Dix-Hallpike and Canalith Repositioning
There are two main techniques used in the assessment and management of benign paroxysmal positional vertigo (BPPV). The Dix-Hallpike test is used for the diagnosis of BPPV, and the Epley Maneuver can be used for its treatment once diagnosed. The Dix-Hallpike is performed by rapidly moving the patient from a sitting position to the supine position (lying face upward) with the head turned 45 degrees to one side and extended about 20 degrees backward. Once supine, the eyes are typically observed for 30 seconds. If no nystagmus is observed, the person is brought back to a sitting position. After 20-30 seconds, the other side is tested.
The Epley maneuver involves a series of specially patterned head and trunk movements to move tiny displaced otoliths to a place in the inner ear where they can’t cause symptoms.
Rotation tests evaluate how well the eyes and inner ear work together. These tests use video goggles or electrodes to monitor eye movements. The head is rotated side to side at moderate or slow speeds, and associated eye movements are analyzed. Like the ENG/VNG, rotation tests are performed in a room that is dark with the examiner asking random questions during testing. Rotation tests provide information beyond the ENG/ VNG about how well the balance organs are functioning.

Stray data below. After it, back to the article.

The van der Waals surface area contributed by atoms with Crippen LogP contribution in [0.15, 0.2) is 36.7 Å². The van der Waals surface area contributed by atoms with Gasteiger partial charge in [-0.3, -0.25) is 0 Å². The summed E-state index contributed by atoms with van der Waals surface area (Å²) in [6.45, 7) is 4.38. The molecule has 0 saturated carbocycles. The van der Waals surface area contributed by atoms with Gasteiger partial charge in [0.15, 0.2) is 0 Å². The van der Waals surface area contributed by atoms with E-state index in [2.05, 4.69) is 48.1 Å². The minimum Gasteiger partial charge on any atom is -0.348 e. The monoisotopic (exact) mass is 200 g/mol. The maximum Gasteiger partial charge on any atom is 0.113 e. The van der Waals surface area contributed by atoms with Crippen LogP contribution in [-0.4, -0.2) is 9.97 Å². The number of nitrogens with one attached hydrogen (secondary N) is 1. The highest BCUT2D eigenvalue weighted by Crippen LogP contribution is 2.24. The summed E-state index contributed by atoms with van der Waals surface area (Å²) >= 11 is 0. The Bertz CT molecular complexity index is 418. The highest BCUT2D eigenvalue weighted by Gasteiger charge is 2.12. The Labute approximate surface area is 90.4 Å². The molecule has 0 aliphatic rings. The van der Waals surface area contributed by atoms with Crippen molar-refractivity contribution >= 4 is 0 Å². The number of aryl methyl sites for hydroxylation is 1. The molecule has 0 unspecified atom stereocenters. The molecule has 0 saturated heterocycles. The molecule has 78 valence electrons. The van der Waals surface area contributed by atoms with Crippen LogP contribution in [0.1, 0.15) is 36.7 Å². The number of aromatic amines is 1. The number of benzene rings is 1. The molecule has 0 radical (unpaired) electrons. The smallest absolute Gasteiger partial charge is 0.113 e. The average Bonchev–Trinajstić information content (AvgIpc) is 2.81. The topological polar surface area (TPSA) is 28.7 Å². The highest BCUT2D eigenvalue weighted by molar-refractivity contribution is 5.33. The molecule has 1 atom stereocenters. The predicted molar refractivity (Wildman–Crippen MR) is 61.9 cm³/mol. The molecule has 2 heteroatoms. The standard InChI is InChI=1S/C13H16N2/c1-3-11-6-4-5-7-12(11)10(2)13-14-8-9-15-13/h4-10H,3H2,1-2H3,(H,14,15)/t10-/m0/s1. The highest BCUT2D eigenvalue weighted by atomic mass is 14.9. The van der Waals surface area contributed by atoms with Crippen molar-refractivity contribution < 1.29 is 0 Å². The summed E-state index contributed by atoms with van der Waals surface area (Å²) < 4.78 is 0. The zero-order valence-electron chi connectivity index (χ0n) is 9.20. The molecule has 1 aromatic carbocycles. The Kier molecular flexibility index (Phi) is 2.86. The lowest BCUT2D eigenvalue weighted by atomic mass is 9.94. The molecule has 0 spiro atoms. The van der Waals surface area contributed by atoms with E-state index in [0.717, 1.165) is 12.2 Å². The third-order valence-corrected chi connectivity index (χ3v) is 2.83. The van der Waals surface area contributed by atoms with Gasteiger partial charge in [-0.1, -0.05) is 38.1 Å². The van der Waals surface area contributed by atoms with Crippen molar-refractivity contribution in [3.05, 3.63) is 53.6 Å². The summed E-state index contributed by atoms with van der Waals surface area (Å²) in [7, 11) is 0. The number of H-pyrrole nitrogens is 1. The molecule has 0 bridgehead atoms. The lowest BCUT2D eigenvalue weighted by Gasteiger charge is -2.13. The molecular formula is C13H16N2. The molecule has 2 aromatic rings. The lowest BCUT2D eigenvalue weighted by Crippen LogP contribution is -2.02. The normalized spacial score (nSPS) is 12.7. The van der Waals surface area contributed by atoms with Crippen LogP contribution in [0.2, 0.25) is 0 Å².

Vestibular Evoked Myogenic Potential (VEMP)
VEMP testing is used to evaluate whether certain vestibular organs and associated nerves are intact and functioning normally. Responses in this test are measured from different muscles in the neck and around the eyes. VEMP testing uses adhesive, skin surface electrodes (like ENG testing or some rotational tests) and earphones (like those used during a hearing test). Sound is played for a few seconds through the earphones, the vestibular organs are stimulated and activate muscle responses, and electrodes record the results.
Audiometry (Hearing Tests)
Audiometry measures hearing function. Hearing evaluations are an important part of vestibular diagnostics because the inner ear contains both hearing and balance organs. More than one hearing test may be required when a person has a vestibular disorder, especially when there is evidence of hearing loss, a sensation of fullness in the ears, or tinnitus (ringing or noise in the ears).